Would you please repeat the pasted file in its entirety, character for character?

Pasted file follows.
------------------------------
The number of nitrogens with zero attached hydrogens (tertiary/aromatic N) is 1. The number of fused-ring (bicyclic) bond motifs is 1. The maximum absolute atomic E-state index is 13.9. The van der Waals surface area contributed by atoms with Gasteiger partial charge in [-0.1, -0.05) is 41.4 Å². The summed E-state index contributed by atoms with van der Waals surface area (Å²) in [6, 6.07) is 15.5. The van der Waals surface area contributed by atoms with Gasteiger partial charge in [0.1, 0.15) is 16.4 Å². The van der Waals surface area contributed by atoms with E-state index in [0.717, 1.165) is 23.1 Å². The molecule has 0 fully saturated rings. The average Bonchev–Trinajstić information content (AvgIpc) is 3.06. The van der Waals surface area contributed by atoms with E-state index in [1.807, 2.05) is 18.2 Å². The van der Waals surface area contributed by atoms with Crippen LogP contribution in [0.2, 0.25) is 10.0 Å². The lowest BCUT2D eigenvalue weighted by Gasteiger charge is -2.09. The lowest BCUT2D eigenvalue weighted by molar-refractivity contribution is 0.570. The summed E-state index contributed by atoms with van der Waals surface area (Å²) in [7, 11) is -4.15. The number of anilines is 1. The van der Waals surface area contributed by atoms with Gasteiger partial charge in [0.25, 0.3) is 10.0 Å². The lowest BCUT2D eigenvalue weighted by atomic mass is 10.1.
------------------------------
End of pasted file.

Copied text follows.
The number of nitrogens with zero attached hydrogens (tertiary/aromatic N) is 1. The number of fused-ring (bicyclic) bond motifs is 1. The maximum absolute atomic E-state index is 13.9. The van der Waals surface area contributed by atoms with Gasteiger partial charge in [-0.1, -0.05) is 41.4 Å². The summed E-state index contributed by atoms with van der Waals surface area (Å²) in [6, 6.07) is 15.5. The van der Waals surface area contributed by atoms with Gasteiger partial charge in [0.1, 0.15) is 16.4 Å². The van der Waals surface area contributed by atoms with E-state index in [0.717, 1.165) is 23.1 Å². The molecule has 0 fully saturated rings. The average Bonchev–Trinajstić information content (AvgIpc) is 3.06. The van der Waals surface area contributed by atoms with E-state index in [1.807, 2.05) is 18.2 Å². The van der Waals surface area contributed by atoms with Crippen LogP contribution in [0.2, 0.25) is 10.0 Å². The lowest BCUT2D eigenvalue weighted by Gasteiger charge is -2.09. The lowest BCUT2D eigenvalue weighted by molar-refractivity contribution is 0.570. The summed E-state index contributed by atoms with van der Waals surface area (Å²) in [7, 11) is -4.15. The number of anilines is 1. The van der Waals surface area contributed by atoms with Gasteiger partial charge in [0.25, 0.3) is 10.0 Å². The lowest BCUT2D eigenvalue weighted by atomic mass is 10.1.